Campaigning model Rosie Nelson 'told to get her weight down to the bone'
A model campaigning for a law that will make modelling agencies look after young models' health said constant demands by her own agent to keep losing weight left her feeling like a "slave".
Rosie Nelson, 23, who has just completed a Christmas campaign with Vogue, said she "physically couldn't" lose more weight when her agents told her they wanted her "down to the bone".
Those words were the turning point prompting her to launch a petition to ban such agencies from pressurising vulnerable young people from forcing themselves to become dangerously thin. Today she submitted the petition, complete with almost 114,000 signatures, to Downing Street.
Commenting on her treatment from the agent, she said: "I am old enough to know better, but if I had been 16, it would have been heartbreaking. It makes you feel horrible about yourself, knowing that you're not okay the way you are.
"I was already eating mostly steamed vegetables and fruit, I wasn't eating any sugar, avoiding dairy, avoiding just everything, really, and doing more than an hour of exercise every day. I felt really bad about myself, my body didn't look good, I didn't feel good about myself.
"I was becoming a slave to achieving what they wanted me to do. But I've been a model for five years and the reality of it is I am healthy the way I am and if they can't accept that then it's their loss."
The petition today was followed by an inquiry with industry professionals at Westminster, attended by plus size model Hayley Hasselhoff, daughter of American actor David Hasselhoff, and MP Caroline Nokes.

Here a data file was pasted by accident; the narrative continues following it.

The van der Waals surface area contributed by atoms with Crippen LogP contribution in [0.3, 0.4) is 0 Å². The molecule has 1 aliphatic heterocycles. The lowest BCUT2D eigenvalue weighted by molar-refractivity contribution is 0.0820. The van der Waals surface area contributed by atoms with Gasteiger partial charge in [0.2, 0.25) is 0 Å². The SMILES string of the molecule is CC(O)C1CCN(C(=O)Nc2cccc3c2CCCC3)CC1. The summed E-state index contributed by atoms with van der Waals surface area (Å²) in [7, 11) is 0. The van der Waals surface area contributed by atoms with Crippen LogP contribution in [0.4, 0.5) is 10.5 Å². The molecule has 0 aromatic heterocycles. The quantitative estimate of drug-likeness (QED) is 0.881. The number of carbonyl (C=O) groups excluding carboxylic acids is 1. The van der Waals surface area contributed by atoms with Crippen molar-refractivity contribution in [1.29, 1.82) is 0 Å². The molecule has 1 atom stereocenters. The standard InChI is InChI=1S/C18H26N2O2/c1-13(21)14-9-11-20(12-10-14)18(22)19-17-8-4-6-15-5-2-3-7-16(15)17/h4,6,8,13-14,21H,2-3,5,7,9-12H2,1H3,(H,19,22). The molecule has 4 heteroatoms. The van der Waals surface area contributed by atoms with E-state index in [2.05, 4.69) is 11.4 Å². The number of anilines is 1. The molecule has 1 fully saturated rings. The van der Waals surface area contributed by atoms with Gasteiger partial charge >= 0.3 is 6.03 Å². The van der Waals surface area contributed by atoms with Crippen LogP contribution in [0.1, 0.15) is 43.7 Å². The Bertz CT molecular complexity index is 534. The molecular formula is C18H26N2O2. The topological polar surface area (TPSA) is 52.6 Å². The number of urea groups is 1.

Miss Nelson's key concern is that pressure within the fashion industry to be thin can have both an emotionally and physically damaging impact on young models in the long term.
She said: "I'd love to see health checks brought into legislation, so that if a model is being asked to lose weight she can be seen by a doctor and be told about good diet plans that will give her the nutrition she needs and good exercise regimes to do.
"While she is losing weight - if she chooses to - she should then be able to get regular check-ups on her organs to make sure no damage is being done to the body, because if you do when you are young, you can damage your body for the rest of your life."
Miss Nelson said she had received little direct feedback from modelling agencies over her campaign, but said she had read an article in which one key industry professional said she did not believe the fashion world put any such pressure on models.
"I've had hundreds of comments from girls saying it's happened to them," she said. "I have strong evidence to prove that it is happening and girls are becoming anorexic and doing drastic things to get ahead as models.
"It's really upsetting. In high fashion designers want thin models so the clothes hang off them in exactly the same way, but there really isn't any reason why they can't adapt to having healthier-looking girls of more diversity and more range."
Speaking to ITV's Lorraine earlier, Miss Nelson described how she had worked on shoots up to 10 hours long where no food was provided at all, as it would be simply expected that models did not need to eat.
Earlier this year, MPs in France voted to make it a criminal offence to hire undernourished models in a bit to curb anorexia. Those who do now face hefty fines and even a six-month prison sentence.
Miss Nelson and Ms Nokes, who is chair of the All-Party Parliamentary Group (APPG) on body image, are aiming in bring similar legislation to the UK.
To view and sign the petition, visit www.change.org/ModelsLaw.